When the singer had concluded another tan-ga with considerable effort, the traveller made a request. ‘I suppose you are ready for a real song, now that you have warmed up with your tan-ga. How about Chunhyang-ga or Sim Cheong-ga—anything your heart desires, any passage from them—I mean?’ He was now requesting her to sing pansori.
However, she was already exhausted—but not from singing songs in preparation for the pansori; she no longer cared whether she had any strength left to go on. As she had become aware that the guest’s breathing was growing increasingly harsh as he listened, she felt a strange flash of foreboding in her sightless eyes, and finally it immobilized all her movements.
‘You have such a deep desire for songs?’
No answer came from the man. He flinched, suspecting she had read his mind. He recovered himself and fixed his sight on her. It was obvious that she did not wish to continue; she needed to rest her voice.
‘I wonder why you have come to enjoy listening to songs so much. I have never met a lover of pansori who does not have a reason for becoming one.’ The singer spoke with conviction.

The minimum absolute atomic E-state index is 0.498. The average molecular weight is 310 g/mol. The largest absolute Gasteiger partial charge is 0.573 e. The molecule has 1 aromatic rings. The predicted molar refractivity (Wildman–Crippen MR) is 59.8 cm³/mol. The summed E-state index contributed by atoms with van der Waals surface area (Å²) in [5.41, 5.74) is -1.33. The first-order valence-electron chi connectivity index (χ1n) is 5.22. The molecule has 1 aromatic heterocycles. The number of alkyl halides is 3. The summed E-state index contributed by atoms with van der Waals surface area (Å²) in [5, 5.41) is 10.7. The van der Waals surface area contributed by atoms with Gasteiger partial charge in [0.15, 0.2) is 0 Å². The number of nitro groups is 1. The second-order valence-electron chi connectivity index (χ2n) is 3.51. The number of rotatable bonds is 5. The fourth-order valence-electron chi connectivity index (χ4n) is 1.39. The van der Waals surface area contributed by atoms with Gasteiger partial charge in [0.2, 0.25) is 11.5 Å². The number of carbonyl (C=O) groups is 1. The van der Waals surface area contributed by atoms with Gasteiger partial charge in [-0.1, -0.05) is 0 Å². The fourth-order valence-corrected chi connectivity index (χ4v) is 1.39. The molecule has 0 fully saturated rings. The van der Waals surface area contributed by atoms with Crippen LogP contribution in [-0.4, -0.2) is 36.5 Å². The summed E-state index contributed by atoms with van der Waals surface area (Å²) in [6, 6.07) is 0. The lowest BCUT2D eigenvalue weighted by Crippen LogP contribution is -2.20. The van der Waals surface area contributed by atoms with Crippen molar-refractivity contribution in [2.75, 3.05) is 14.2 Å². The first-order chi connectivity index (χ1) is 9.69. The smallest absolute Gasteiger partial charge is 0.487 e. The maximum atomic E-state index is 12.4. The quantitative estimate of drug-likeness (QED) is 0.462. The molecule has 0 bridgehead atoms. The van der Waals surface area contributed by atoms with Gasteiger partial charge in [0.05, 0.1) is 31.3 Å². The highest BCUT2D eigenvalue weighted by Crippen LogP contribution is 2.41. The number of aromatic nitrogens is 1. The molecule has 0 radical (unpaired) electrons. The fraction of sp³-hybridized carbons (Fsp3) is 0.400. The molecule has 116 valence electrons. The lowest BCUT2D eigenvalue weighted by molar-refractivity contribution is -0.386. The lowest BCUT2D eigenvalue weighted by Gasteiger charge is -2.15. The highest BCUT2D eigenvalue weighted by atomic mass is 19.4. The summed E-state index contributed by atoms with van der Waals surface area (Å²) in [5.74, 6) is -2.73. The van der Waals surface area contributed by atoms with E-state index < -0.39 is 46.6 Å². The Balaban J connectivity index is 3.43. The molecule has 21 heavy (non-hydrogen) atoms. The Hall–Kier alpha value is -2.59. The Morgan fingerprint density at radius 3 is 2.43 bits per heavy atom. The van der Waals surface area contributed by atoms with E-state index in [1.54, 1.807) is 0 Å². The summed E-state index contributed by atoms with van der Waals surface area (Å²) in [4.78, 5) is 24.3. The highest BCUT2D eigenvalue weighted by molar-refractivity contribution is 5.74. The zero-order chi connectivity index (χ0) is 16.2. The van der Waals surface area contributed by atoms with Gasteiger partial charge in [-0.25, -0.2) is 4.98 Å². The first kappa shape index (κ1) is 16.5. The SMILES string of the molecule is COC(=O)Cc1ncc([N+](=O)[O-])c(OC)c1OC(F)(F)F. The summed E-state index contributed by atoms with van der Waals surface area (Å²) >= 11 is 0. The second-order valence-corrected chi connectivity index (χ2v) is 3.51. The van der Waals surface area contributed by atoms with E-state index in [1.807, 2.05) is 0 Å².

‘What do you mean by “a reason”?’ He hesitated for a moment, then took a deep breath, struggling to speak. Finally, he decided what he should say. ‘If you ask why I have become so obsessed with songs, there is something in my life that you might think is the cause of it.’
His expression remained withdrawn. When he spoke again, it was in a hollow voice. ‘Yes, there is a reason. I am over forty now and looking wretched. I have been everywhere in this region hoping to find songs. But tonight, meeting your voice this way, I know that all the days of wandering were worth while. I have no regrets.’
‘My humble songs do not deserve to be heard,’ the singer demurred.
A hint of a smile surfaced on his lips as he shook his head. ‘Don’t deny it. There is something delightful and precious in your voice, something I value and cherish above anything I have ever known in my life. I feel that it is for this very dear thing—more than for the songs—that I have searched in vain all my life.’
‘What is it? What is so very precious and valuable to you?’ She was becoming increasingly agitated and anxious.
‘If you care to listen, I will tell you.’
He began. It was the same story he had recounted years before to the proprietress of Song Pass Tavern in Boseong after he had listened to her songs all through the night. It was the remembrance of a flaming summer sun, a ball of fire that was lost with his childhood and beginning to fade from his memory. Anywhere, anytime he listened to a pansori song, the traveller experienced the heat of that sun beating down on him, the sun of his fate scorching his face and lashes.
The man concluded his story calmly, as if it belonged to someone else. ‘My mother died when a bloody lump of flesh in the shape of an infant dropped from her womb, and...